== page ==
Finally, McAllister concludes with some irrelevant thoughts about how to make torture safer if we indeed decide that torture is justified to save lives. Shifting quickly to Rachael Lu’s piece: We find it is mostly focused on the question of how to define torture. I agree with Ms. Lu that there are some grey areas: is all sleep deprivation torture? No, but clearly, past a certain point sleep deprivation does become cruel and dangerous. Could you slap a prisoner who acts contemptuously or perhaps spits at you during an interrogation? I would say yes, and that would not be torture – but if you slapped the prisoner non-stop over a period of days with the intent to inflect severe pain, well remember our previous definition! So there are indeed grey areas, but unfortunately for the global war on terror and the United States, we often crossed the bright lines of black and white and committed what can clearly be agreed upon by all right thinking adults as torture. Hopefully, there will come a day when all right thinking Christians will reject torture as immoral and unacceptable to civilized societies.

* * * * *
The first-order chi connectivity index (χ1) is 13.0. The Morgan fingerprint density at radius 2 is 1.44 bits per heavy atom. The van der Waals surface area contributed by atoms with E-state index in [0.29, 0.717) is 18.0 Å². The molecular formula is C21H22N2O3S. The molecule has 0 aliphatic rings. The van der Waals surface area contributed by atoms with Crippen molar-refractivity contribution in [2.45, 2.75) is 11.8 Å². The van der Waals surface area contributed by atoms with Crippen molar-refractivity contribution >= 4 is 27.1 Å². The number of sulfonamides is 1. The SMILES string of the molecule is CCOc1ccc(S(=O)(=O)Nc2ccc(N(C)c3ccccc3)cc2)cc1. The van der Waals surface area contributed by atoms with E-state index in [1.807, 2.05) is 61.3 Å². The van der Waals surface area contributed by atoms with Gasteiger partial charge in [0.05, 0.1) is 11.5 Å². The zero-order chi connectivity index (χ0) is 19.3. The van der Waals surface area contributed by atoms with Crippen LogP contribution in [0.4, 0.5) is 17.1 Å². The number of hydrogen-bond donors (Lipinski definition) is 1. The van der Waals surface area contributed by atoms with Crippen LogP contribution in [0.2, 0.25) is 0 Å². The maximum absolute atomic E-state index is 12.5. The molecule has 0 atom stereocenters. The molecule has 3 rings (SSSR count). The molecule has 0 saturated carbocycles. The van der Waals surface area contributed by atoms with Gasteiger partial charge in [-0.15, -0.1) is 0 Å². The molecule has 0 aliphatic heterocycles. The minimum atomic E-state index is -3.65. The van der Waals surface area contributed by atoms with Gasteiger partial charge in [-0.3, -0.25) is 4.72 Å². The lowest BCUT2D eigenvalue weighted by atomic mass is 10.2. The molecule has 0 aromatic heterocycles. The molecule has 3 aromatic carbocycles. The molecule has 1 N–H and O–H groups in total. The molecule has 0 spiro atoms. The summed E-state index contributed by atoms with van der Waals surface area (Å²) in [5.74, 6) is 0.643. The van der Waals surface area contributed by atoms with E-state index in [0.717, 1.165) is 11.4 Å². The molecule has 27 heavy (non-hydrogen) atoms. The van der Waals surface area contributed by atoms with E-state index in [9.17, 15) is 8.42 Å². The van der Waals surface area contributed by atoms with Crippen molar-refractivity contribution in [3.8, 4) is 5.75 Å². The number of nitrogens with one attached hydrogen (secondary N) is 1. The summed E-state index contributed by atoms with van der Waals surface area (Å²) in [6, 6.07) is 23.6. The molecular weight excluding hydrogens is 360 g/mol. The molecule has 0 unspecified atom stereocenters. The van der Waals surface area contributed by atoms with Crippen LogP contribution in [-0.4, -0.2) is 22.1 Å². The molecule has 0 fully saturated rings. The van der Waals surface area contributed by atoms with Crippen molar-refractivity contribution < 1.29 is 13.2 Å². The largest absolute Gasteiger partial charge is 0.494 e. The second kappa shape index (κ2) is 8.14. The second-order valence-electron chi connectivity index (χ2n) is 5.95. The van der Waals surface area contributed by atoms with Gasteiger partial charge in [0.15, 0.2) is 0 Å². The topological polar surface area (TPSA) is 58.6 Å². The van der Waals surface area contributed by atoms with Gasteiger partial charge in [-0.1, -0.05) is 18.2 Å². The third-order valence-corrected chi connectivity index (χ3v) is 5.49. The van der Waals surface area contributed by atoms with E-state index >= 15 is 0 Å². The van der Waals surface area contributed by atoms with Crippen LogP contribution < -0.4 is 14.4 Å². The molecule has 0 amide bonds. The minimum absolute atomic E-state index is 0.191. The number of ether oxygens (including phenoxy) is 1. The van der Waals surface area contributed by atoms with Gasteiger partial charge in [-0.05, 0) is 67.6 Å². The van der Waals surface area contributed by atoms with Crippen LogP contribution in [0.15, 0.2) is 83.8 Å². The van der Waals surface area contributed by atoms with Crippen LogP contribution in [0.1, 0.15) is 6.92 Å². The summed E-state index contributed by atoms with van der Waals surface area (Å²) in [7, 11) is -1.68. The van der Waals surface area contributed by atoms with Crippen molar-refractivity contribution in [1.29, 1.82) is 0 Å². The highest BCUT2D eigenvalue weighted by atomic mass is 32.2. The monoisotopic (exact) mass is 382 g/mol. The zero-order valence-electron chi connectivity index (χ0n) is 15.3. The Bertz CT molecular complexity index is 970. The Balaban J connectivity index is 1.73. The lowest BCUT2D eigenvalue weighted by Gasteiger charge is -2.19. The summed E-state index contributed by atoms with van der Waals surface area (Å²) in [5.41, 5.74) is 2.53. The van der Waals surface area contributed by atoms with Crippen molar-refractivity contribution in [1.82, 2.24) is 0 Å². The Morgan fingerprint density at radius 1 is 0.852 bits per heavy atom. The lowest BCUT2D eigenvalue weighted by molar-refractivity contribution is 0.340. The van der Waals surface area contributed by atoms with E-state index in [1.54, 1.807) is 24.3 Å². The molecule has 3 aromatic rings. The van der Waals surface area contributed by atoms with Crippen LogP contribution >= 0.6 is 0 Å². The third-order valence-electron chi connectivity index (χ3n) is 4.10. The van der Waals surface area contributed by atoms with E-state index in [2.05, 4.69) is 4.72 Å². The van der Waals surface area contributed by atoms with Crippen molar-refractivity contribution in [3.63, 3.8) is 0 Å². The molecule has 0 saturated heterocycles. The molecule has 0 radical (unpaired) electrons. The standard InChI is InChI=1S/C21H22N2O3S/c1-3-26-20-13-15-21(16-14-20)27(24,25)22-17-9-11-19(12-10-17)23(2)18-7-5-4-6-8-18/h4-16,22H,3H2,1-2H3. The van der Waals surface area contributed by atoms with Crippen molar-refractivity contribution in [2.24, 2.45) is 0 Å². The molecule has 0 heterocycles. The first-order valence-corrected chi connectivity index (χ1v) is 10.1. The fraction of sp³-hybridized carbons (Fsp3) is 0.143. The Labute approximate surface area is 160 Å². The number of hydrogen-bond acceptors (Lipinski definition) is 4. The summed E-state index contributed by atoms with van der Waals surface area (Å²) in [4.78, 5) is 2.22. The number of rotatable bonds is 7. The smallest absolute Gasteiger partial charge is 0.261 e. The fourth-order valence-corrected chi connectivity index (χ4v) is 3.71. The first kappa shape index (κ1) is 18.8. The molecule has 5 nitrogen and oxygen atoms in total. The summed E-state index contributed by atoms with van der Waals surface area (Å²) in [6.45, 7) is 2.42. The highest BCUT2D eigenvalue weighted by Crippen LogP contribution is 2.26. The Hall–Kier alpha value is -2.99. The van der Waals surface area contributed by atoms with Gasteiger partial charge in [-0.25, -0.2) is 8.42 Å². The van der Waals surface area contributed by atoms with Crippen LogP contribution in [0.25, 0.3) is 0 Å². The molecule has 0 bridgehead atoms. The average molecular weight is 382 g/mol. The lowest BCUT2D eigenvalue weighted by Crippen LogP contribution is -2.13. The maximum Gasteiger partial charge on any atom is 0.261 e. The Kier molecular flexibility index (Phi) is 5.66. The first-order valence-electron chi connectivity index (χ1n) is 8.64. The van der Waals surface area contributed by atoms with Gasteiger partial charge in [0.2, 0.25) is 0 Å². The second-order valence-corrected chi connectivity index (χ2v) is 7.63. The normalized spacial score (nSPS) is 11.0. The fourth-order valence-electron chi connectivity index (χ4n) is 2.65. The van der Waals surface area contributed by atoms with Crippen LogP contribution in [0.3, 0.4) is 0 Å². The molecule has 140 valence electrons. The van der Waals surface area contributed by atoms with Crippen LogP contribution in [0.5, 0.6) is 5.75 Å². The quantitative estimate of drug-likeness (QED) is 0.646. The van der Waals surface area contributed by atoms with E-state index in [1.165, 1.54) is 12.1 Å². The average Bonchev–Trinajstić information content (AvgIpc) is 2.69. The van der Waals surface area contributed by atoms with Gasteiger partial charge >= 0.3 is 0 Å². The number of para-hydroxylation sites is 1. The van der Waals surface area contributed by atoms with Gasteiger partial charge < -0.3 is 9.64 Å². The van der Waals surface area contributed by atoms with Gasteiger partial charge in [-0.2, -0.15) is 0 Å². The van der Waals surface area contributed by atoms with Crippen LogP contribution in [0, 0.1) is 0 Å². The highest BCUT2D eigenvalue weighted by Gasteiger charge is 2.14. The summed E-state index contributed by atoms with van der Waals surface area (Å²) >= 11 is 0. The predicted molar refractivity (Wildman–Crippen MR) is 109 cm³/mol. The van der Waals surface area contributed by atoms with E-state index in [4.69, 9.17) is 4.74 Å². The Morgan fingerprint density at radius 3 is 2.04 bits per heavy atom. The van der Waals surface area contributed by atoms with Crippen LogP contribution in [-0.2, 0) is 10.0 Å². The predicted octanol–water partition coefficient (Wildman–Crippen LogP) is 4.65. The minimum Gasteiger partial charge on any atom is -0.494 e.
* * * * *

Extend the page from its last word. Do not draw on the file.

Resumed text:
Comments (15)

Jeff, these are very good points. Thanks for digging into this.

I agree that we shouldn't allow the fact that there are gray areas to the edges of what is or is not included under torture to cast doubt on the general norm that torture is always wrong. There are gray areas to how much you can eat before it constitutes gluttony, but we are clear that gluttony is always wrong. We can be certain of the quintessential cases even if we cannot be as certain as we would like for some boundary cases.

Similarly, we should be completely clear that corporal types of formal punishment (i.e. punishment under law levied on account of a crime for which the criminal is indicted, tried, convicted, and sentenced) are not in the least objectionable on these grounds. The mere fact of using physically unpleasant forms of punishment is not - by itself - indicative of the species "torture", at all. Yes, there certainly are punishments that are torture (crucifixion was one such), but to be corporal punishment is not to be torture.